To those who hunger for a dramatic rollback in property taxes and slowdown on assessment increases, California's Proposition 13 is usually held up as the Golden Chalice of tax reform.
Idaho Gov. C.L. "Butch" Otter now seems enamored with some such tax mechanism to solve the Gem State's perennial legislative headache: how to relieve homeowners of the rapidly rising property valuations and increased taxes.
Before falling under the spell of a Prop 13 plan, the best advice for Idaho is: Not so fast!
Whatever benefits Californians found in Prop 13 when it was enacted in 1978 as an amendment to the state Constitution, they also have been plagued by un-intended consequences of the reform.
Tax revenues for public services plunged. Huge in-equities in valuations and taxes of properties next door to each other were made virtually permanent and pub-lic services everywhere went on starvation diets as assessment increases were held to 2 percent regardless of California's skyrocketing property values.
Then came the loopholes. Local governments dis-covered that by zoning land for certain types of high-valuation properties, such as big box stores and large auto dealerships, they could generate new tax reve-nues to make up the shortfall created by Prop 13.
But there's more. Local government also created public redevelopment corporations to condemn land for malls in order to generate another flow of tax dol-lars.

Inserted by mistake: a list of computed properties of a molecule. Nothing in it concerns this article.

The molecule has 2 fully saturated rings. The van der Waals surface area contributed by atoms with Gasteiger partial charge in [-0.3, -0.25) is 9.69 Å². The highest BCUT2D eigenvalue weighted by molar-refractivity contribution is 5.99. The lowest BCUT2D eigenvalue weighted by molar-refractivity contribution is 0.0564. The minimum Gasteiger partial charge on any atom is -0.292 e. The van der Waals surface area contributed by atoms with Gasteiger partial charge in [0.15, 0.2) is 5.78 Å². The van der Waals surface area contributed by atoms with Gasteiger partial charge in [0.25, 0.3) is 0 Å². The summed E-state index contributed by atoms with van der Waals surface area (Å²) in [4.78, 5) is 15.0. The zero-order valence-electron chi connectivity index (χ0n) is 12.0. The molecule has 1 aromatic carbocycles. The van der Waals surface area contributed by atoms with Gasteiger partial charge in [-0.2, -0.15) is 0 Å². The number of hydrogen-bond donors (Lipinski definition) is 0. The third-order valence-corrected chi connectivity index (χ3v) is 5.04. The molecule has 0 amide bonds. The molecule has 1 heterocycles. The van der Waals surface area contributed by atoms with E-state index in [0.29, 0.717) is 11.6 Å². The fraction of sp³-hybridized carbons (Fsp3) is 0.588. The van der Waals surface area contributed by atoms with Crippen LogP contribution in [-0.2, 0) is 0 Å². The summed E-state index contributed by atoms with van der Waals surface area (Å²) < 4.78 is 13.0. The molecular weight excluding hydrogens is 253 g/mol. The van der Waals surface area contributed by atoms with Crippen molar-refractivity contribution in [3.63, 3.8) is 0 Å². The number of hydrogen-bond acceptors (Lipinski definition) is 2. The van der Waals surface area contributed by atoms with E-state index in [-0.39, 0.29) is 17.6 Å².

Is it good tax policy to create dramatic property tax relief for homeowners, but then shortchange public services taxpayers rely on and use government land-development schemes to replenish tax coffers?
Idaho already is struggling with shortfalls in public services. The state Legislature has yet to fund repairs of public schools ordered by a court 10 years ago. The state's roads are sorely neglected and face more neglect for lack of funds.
A Prop 13-type tax system would be irresponsible and a traumatic shock to the state's infrastructure.
Gov. Otter is best advised to not throw around hints of a Prop 13 property tax paradise in the offing. It is cruel political pandering, and decidedly not prudent tax policy.
The governor and state lawmakers have eight months before the 2008 legislative session, ample time to lay tax reform ideas on the table and study their ef-fects in order to avoid enacting hasty or panicked re-form.
One starting place is to close loopholes in the state sales tax code, which is rife with special-interest ex-emptions.
Gov. Otter should support taxation that is both fair and wise, not just less taxation.